Does continuity of care impact decision making in the next birth after a caesarean section (VBAC)? a randomised controlled trial
1 Centre for Midwifery, Child and Family Health, Faculty of Health, University of Technology, Level 7, 235-253 Jones St. Broadway, Sydney, NSW, Australia
2 Faculty of Health, University of Canberra, Canberra, Australia
3 Maternity Unit, Gosford Hospital, Gosford, NSW, Australia
BMC Pregnancy and Childbirth 2013, 13:140 doi:10.1186/1471-2393-13-140Published: 2 July 2013
Caesarean section (CS) has short and long-term health effects for both the woman and her baby. One of the greatest contributors to the CS rate is elective repeat CS. Vaginal birth after caesarean (VBAC) is an option for many women; despite this the proportion of women attempting VBAC remains low. Potentially the relationship that women have with their healthcare professional may have a major influence on the uptake of VBAC. Models of service delivery, which enable an individual approach to care, may make a difference to the uptake of VBAC. Midwifery continuity of care could be an effective model to encourage and support women to choose VBAC.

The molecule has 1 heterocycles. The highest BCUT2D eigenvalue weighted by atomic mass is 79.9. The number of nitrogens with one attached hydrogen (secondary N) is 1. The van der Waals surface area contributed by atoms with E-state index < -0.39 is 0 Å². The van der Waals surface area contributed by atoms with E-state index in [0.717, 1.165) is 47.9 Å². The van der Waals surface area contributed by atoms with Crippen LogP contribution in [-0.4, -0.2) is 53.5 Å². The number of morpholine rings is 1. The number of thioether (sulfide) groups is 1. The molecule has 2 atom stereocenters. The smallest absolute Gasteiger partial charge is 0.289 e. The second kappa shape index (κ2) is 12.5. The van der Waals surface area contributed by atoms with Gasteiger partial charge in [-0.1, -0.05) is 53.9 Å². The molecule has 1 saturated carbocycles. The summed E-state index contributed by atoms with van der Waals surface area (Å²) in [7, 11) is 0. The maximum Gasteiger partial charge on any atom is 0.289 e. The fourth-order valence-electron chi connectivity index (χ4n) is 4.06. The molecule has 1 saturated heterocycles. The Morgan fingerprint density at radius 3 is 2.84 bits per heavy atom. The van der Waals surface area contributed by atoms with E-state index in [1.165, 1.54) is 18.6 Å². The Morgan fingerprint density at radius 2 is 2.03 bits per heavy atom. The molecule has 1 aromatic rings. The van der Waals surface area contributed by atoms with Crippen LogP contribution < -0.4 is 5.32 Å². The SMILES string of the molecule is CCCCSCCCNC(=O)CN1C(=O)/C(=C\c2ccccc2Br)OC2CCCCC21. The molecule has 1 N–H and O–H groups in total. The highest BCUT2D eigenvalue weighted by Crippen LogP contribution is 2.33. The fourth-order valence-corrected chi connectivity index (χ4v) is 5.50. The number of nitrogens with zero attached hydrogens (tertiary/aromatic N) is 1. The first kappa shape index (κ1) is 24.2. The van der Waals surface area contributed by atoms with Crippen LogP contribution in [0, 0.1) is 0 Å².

A randomised, controlled trial will be undertaken. Eligible pregnant women, whose most recent previous birth was by lower-segment CS, will be randomly allocated 1:1 to an intervention group or control group. The intervention provides midwifery continuity of care to women through pregnancy, labour, birth and early postnatal care. The control group will receive standard hospital care from different midwives through pregnancy, labour, birth and early postnatal care. Both groups will receive an obstetric consultation during pregnancy and at any other time if required. Clinical care will follow the same guidelines in both groups.
This study will determine whether midwifery continuity of care influences the decision to attempt a VBAC and impacts on mode of birth, maternal experiences with care and the health of the neonate. Outcomes from this study might influence the way maternity care is provided to this group of women and thus impact on the CS rate. This information will provide high level evidence to policy makers, health service managers and practitioners who are working towards addressing the increased rate of CS.
This trial is registered with the Australian New Zealand Clinical Trials Registry (ANZCTR): ACTRN12611001214921